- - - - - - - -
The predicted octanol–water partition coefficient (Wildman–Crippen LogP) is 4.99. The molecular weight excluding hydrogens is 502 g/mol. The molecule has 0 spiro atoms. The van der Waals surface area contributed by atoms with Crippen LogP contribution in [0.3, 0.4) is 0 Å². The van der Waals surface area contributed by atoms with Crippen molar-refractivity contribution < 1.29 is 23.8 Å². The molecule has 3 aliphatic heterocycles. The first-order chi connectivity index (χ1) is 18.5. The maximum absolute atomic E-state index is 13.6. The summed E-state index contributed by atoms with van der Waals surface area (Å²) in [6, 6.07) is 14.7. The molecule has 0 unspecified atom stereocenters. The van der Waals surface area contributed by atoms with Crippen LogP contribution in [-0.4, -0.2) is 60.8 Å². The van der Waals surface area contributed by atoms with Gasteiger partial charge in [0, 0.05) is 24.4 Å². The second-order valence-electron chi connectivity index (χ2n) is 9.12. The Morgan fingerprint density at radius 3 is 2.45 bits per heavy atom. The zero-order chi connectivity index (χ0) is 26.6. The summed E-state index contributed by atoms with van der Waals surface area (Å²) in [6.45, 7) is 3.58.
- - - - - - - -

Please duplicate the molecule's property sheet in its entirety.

The predicted octanol–water partition coefficient (Wildman–Crippen LogP) is 4.99. The molecular weight excluding hydrogens is 502 g/mol. The molecule has 0 spiro atoms. The van der Waals surface area contributed by atoms with Crippen LogP contribution in [0.3, 0.4) is 0 Å². The van der Waals surface area contributed by atoms with Crippen molar-refractivity contribution < 1.29 is 23.8 Å². The molecule has 3 aliphatic heterocycles. The first-order chi connectivity index (χ1) is 18.5. The maximum absolute atomic E-state index is 13.6. The summed E-state index contributed by atoms with van der Waals surface area (Å²) in [6, 6.07) is 14.7. The molecule has 0 unspecified atom stereocenters. The van der Waals surface area contributed by atoms with Crippen LogP contribution in [-0.4, -0.2) is 60.8 Å². The van der Waals surface area contributed by atoms with Gasteiger partial charge in [0, 0.05) is 24.4 Å². The second-order valence-electron chi connectivity index (χ2n) is 9.12. The Morgan fingerprint density at radius 3 is 2.45 bits per heavy atom. The zero-order chi connectivity index (χ0) is 26.6. The summed E-state index contributed by atoms with van der Waals surface area (Å²) in [6.45, 7) is 3.58.